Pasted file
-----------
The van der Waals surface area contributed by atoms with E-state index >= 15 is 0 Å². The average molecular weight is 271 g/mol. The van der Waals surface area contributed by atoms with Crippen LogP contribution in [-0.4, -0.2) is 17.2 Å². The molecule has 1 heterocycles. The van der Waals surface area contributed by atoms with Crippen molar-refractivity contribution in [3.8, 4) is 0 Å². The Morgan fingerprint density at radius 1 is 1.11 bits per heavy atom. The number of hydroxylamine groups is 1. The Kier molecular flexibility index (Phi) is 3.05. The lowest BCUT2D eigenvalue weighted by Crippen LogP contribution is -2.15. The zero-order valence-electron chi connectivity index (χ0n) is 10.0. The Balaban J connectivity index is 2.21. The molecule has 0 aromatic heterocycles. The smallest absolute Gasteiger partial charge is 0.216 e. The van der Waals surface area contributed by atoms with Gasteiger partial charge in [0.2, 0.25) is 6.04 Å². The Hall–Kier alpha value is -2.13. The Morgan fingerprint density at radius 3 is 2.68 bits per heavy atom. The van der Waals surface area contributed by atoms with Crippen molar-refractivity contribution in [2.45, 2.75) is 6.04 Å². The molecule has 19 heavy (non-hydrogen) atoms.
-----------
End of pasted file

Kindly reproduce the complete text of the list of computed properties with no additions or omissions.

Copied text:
The van der Waals surface area contributed by atoms with E-state index >= 15 is 0 Å². The average molecular weight is 271 g/mol. The van der Waals surface area contributed by atoms with Crippen LogP contribution in [-0.4, -0.2) is 17.2 Å². The molecule has 1 heterocycles. The van der Waals surface area contributed by atoms with Crippen molar-refractivity contribution in [3.8, 4) is 0 Å². The Morgan fingerprint density at radius 1 is 1.11 bits per heavy atom. The number of hydroxylamine groups is 1. The Kier molecular flexibility index (Phi) is 3.05. The lowest BCUT2D eigenvalue weighted by Crippen LogP contribution is -2.15. The zero-order valence-electron chi connectivity index (χ0n) is 10.0. The Balaban J connectivity index is 2.21. The molecule has 0 aromatic heterocycles. The smallest absolute Gasteiger partial charge is 0.216 e. The van der Waals surface area contributed by atoms with Gasteiger partial charge in [0.2, 0.25) is 6.04 Å². The Hall–Kier alpha value is -2.13. The Morgan fingerprint density at radius 3 is 2.68 bits per heavy atom. The van der Waals surface area contributed by atoms with Crippen molar-refractivity contribution in [2.45, 2.75) is 6.04 Å². The molecule has 19 heavy (non-hydrogen) atoms.